Inspections Are Supposed to Help Our Industry, Not Hurt It

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A wood flooring inspection is supposed to be a service to the industry-a process that figures out why things went wrong when a floor fails and fairly determines who is responsible. Unfortunately, too often that isn't how things turn out. While I do think that, in general, inspections in our industry are improving (more on that later), wood flooring contractors should be aware of how to prepare themselves for an inspection should a job come to that. I'm both a wood flooring contractor and an inspector, so I've been on both sides of the issue. Here are some things I see going on with inspections and ideas for contractors to help protect themselves.

Common Problems

When an inspection happens, the cause of the complaint is really what's at issue. The inspector's job is to impartially find the cause of the failure and report on his or her findings so the issue can be resolved. That sounds straightforward, doesn't it? But there are several common reasons why it doesn't always happen.

One is because there are inspectors often referred to as "guns for hire" who will assign blame for a job wherever they are told. Oftentimes people think these guns are hired by manufacturers to get out of responsibility for a job, but the truth is manufacturers run into plenty of problems with inspectors, too. A friend who works at a big flooring manufacturer recently told me about a floor failure in which the inspector said that because the installer followed all the instructions from the manufacturer, the cupping on a floor glued direct to a slab was the manufacturer's fault. The inspector didn't do any destructive testing or testing of the flooring at multiple depths to determine if there was a moisture imbalance in the flooring that may be caused by moisture from below.

RELATED: Inspectors: the Good, the Bad and the Ugly

Other times we see inspectors going in and very creatively finding something wrong with the floor-it's almost like they are wanting to interject themselves into the equation to show how smart they are instead of determining the problem and getting out of the way. Sometimes they seem to look for anything that doesn't conform to industry standards, and they will cite that in the report, even when it has nothing to do with the problem. A classic example that seems to come up a lot is blaming the flooring contractor for problems with the nailing schedule when the floor is cupping or has a finish problem. If the inspector finds things wrong with the floor that have nothing to do with the problem, they should not be in the inspection report.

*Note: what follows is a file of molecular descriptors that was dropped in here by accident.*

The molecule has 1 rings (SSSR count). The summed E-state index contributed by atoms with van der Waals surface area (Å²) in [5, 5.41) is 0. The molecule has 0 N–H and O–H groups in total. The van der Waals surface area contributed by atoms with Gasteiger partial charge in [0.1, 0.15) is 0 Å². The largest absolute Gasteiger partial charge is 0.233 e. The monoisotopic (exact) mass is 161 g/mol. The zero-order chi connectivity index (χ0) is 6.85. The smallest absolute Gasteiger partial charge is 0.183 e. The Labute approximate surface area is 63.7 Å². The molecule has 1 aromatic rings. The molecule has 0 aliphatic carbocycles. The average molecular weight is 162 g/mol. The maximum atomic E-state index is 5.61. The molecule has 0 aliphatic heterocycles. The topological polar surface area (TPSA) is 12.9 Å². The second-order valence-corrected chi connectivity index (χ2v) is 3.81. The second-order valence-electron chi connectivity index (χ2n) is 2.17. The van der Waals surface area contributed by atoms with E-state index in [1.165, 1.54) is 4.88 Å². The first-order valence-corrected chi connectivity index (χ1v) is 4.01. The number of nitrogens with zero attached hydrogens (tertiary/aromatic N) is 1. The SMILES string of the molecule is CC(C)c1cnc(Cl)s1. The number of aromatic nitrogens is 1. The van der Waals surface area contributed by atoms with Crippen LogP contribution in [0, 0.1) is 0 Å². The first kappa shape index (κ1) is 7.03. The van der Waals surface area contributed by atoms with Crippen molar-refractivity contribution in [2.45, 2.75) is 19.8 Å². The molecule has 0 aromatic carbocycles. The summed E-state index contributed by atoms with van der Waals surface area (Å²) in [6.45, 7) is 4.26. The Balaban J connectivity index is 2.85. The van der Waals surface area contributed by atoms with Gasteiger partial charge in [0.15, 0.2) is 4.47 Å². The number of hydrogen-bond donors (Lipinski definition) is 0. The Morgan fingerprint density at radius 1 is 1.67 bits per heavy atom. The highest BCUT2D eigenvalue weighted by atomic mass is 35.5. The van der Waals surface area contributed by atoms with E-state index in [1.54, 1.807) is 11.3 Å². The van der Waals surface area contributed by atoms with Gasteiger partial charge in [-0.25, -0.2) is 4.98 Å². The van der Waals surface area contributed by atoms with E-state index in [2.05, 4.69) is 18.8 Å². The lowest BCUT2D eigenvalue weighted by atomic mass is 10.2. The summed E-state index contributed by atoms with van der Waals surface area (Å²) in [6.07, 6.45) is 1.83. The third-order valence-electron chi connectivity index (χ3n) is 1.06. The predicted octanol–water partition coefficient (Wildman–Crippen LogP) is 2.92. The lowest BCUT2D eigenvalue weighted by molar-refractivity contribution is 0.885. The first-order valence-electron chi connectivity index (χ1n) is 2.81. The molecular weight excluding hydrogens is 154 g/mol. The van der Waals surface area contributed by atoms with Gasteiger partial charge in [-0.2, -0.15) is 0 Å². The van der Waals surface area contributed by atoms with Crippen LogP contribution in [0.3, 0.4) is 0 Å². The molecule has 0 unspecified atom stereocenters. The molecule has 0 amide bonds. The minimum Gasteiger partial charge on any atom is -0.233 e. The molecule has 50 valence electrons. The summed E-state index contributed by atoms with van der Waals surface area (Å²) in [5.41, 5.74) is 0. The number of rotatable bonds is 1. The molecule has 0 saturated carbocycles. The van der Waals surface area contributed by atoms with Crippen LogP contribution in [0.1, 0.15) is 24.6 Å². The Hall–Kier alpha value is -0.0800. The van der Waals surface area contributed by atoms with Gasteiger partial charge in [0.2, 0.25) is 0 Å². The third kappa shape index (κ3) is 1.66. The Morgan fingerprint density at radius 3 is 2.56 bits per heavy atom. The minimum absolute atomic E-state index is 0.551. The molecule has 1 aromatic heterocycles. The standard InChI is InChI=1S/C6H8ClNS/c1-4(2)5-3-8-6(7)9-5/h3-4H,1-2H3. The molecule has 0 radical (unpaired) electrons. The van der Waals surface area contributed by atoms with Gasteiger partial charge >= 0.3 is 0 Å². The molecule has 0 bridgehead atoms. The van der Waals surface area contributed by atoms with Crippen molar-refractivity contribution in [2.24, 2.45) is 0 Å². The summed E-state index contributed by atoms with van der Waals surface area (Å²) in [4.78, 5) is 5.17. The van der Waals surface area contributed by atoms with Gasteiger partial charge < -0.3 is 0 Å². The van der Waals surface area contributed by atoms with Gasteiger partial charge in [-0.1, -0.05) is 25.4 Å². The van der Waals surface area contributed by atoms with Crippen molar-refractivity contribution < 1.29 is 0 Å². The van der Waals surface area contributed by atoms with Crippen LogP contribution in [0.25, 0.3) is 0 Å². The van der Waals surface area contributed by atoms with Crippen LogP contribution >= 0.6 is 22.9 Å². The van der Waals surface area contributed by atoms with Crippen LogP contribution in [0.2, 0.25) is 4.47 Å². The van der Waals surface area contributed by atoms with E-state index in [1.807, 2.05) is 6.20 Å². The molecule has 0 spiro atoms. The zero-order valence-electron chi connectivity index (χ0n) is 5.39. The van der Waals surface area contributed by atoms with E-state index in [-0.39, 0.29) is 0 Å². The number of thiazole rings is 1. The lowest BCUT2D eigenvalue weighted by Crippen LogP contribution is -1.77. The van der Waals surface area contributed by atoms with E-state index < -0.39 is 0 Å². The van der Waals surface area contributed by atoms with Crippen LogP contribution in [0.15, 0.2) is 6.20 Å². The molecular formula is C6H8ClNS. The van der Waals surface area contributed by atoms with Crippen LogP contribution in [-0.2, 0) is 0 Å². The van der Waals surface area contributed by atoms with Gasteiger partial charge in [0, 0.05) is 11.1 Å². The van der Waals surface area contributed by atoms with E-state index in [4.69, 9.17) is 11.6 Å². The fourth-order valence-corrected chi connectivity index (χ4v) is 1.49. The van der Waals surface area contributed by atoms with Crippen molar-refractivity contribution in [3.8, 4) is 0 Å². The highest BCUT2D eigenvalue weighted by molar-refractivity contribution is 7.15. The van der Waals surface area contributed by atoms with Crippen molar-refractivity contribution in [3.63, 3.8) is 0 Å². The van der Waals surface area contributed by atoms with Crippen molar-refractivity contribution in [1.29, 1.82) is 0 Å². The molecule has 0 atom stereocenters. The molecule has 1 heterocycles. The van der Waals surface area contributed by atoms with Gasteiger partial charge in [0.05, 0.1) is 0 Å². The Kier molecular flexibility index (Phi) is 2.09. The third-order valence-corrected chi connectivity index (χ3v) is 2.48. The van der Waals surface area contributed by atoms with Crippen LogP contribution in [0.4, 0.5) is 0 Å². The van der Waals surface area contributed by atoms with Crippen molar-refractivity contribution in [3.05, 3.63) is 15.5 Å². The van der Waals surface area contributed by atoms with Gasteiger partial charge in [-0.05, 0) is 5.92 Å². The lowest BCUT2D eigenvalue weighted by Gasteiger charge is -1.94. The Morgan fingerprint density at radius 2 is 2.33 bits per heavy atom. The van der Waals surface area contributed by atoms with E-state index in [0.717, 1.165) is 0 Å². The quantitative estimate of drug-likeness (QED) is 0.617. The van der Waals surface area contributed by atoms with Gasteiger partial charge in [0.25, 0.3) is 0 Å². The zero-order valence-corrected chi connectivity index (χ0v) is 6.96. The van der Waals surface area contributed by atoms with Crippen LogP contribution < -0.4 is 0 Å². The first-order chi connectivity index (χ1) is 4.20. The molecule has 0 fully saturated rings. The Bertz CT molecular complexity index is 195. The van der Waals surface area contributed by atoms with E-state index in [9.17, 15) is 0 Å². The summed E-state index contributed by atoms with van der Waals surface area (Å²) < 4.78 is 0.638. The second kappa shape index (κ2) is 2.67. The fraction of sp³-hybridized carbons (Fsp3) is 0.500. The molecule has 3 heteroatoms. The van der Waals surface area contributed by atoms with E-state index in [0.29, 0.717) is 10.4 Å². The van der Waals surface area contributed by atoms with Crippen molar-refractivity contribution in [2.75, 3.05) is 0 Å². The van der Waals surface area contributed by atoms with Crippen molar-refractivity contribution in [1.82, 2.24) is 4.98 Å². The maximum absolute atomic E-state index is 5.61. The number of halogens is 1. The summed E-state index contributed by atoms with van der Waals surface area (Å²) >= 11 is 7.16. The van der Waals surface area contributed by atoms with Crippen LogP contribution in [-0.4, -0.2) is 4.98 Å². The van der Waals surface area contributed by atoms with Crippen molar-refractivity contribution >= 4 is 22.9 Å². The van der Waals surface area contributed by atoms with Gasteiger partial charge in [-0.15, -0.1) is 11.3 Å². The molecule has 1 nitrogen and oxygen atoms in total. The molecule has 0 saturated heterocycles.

Protect Yourself

As a contractor, you have to be prepared on every job as if you are going to endure an inspection. Use a job site checklist (make your own or use the template available from the NWFA) to record your steps on the job. Record which exact products you use and make sure that all the products are compatible with the manufacturer's guidelines. Have all your data recorded for every job and take photos throughout the course of the job. Data you should be collecting includes subfloor moisture testing, RH and temperature of the job site, and wood flooring moisture content. If you end up being inspected, cooperate with the inspector and give him or her all your data.

Always be sure you are present when the inspection takes place. Watch what the inspector does so that when things are written on the report, you know if they actually happened or not. I know of a contractor with a job on which the inspector literally took hundreds of photos of his inspection. When the report came back, the inspector wrote about moisture readings taken with a certain moisture meter, and those readings were the only damning evidence he had on the job. The contractor had followed the inspector around during every second of the inspection process and had never seen the inspector with that meter, and the inspector couldn't produce a single photo among the hundreds to show he had actually done what he claimed. Lesson learned: Along with being present, taking video of the entire inspection isn't a bad idea-it's something our company plans to do from now on if we have jobs inspected.

I also think one of the most beneficial opportunities out there is to attend the NWFACP Symposium or an NWFACP inspections school. Even if you are solely a contractor and have no interest in being a practicing inspector, learn what this process is about, because it directly affects your livelihood. Avail yourself of the opportunity to familiarize yourself with how things are supposed to be done so you can better defend yourself if things go wrong (and as a contractor, right or wrong, you will end up having your floors inspected).

Finally, know that anyone involved on a job being inspected, from the manufacturer to the contractor to the homeowner, has the right to hire his or her own inspector. If you need to hire an inspector, ask around for references and find one that is certified by the NWFACP. Of course, no certification is a guarantee, but an inspector trained specifically by our industry is your best bet. As the inspection review process (led by Jon Namba, the NWFACP chairman of the Review Committee) has gotten more rigorous for NWFACP inspectors, I've seen the quality of recent inspections improve by leaps and bounds.

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